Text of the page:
Please make sure you have enabled xp_cmdshell component or extended stored procedure, or else you will get an exception like this:

Msg 15281, Level 16, State 1, Procedure xp_cmdshell, Line 1
SQL Server blocked access to procedure 'sys.xp_cmdshell' of component 'xp_cmdshell' because this component is turned off as part of the security configuration for this server. A system administrator can enable the use of 'xp_cmdshell' by using sp_configure. For more information about enabling 'xp_cmdshell', see "Surface Area Configuration" in SQL Server Books Online.

Enabling xp_cmdshell

To enable xp_cmdshell you need to use sp_configure system stored procedure with advance options like this:

Enabling xp_cmdshell component


USE master
GO
-- To allow advanced options to be changed.
EXEC sp_configure 'show advanced options', 1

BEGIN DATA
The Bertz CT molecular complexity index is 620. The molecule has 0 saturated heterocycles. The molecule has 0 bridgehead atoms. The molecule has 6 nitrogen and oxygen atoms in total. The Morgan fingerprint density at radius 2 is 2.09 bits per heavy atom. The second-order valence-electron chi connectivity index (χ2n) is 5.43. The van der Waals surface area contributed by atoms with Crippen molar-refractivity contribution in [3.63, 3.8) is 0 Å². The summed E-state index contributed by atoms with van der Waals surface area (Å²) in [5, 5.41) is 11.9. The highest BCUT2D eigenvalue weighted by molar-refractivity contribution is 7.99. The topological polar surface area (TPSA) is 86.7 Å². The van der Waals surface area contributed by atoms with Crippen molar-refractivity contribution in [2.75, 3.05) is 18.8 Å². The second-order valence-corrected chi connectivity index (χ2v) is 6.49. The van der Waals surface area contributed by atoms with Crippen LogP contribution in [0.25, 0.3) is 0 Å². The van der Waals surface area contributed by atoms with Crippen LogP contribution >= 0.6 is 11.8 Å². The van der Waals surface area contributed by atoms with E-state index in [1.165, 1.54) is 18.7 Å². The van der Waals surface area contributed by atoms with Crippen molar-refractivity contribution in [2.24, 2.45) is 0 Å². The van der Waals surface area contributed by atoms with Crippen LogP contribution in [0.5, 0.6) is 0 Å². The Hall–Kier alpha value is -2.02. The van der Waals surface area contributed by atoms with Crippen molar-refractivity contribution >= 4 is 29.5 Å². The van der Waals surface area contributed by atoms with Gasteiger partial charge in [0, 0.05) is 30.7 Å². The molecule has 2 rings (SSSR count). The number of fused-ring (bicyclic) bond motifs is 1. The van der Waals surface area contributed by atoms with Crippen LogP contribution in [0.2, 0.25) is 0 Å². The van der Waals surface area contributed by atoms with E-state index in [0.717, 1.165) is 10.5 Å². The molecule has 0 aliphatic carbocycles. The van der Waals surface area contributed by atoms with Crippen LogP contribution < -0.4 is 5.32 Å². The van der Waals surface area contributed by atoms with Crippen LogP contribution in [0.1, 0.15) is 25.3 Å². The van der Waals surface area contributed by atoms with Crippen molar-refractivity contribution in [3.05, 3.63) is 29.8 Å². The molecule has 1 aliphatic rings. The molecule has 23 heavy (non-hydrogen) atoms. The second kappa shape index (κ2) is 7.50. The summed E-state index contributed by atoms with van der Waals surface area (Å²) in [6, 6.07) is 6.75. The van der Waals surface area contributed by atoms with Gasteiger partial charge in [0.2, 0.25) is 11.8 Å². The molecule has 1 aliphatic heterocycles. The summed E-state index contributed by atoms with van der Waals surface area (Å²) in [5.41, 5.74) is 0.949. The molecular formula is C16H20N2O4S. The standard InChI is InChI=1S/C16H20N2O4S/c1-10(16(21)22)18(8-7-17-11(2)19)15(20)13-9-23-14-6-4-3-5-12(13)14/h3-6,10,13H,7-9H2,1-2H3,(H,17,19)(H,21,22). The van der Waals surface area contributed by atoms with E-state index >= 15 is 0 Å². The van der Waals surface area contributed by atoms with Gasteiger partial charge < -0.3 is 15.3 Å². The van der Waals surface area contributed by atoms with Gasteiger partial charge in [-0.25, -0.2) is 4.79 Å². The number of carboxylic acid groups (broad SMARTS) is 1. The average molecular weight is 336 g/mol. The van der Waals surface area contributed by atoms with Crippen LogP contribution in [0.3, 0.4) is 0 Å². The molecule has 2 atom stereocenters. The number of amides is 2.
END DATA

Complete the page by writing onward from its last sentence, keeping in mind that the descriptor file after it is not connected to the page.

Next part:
GO
-- To update the currently configured value for advanced options.
-- WITH OVERRIDE disables the configuration value checking if the value is valid
RECONFIGURE WITH OVERRIDE
GO
-- To enable the xp_cmdshell component.
EXEC sp_configure 'xp_cmdshell', 1
GO
RECONFIGURE WITH OVERRIDE
GO
-- Revert back the advance option
EXEC sp_configure 'show advanced options', 0
GO
RECONFIGURE WITH OVERRIDE
GO

Executing a SSIS package stored in SQL Server from the user stored procedure

Once xp_cmdshell extended stored procedure is enabled, you can execute any operating system command as a command string. In our case, we will be using DTEXEC utility of SSIS to execute the package. Since the SSIS package is stored in SQL Server, we need to use /SQL switch with DTEXEC command and /SET switch to set the values of SSIS variables as shown below:

DTEXEC calls SSIS package from SQL Server


DECLARE @SQLQuery AS VARCHAR(2000)

DECLARE @ServerName VARCHAR(200) = 'ARSHAD-LAPPY'

SET @SQLQuery = 'DTExec /SQL ^"\DataTransfer^" '
SET @SQLQuery = @SQLQuery + ' /SET \Package.Variables[ServerName].Value;^"'+ @ServerName + '^"'

EXEC master..xp_cmdshell @SQLQuery
GO

Figure 1 - DTEXEC calls SSIS package from SQL Server

Figure 1 - DTEXEC calls SSIS package from SQL Server

 

Executing a SSIS package stored in file system from the user stored procedure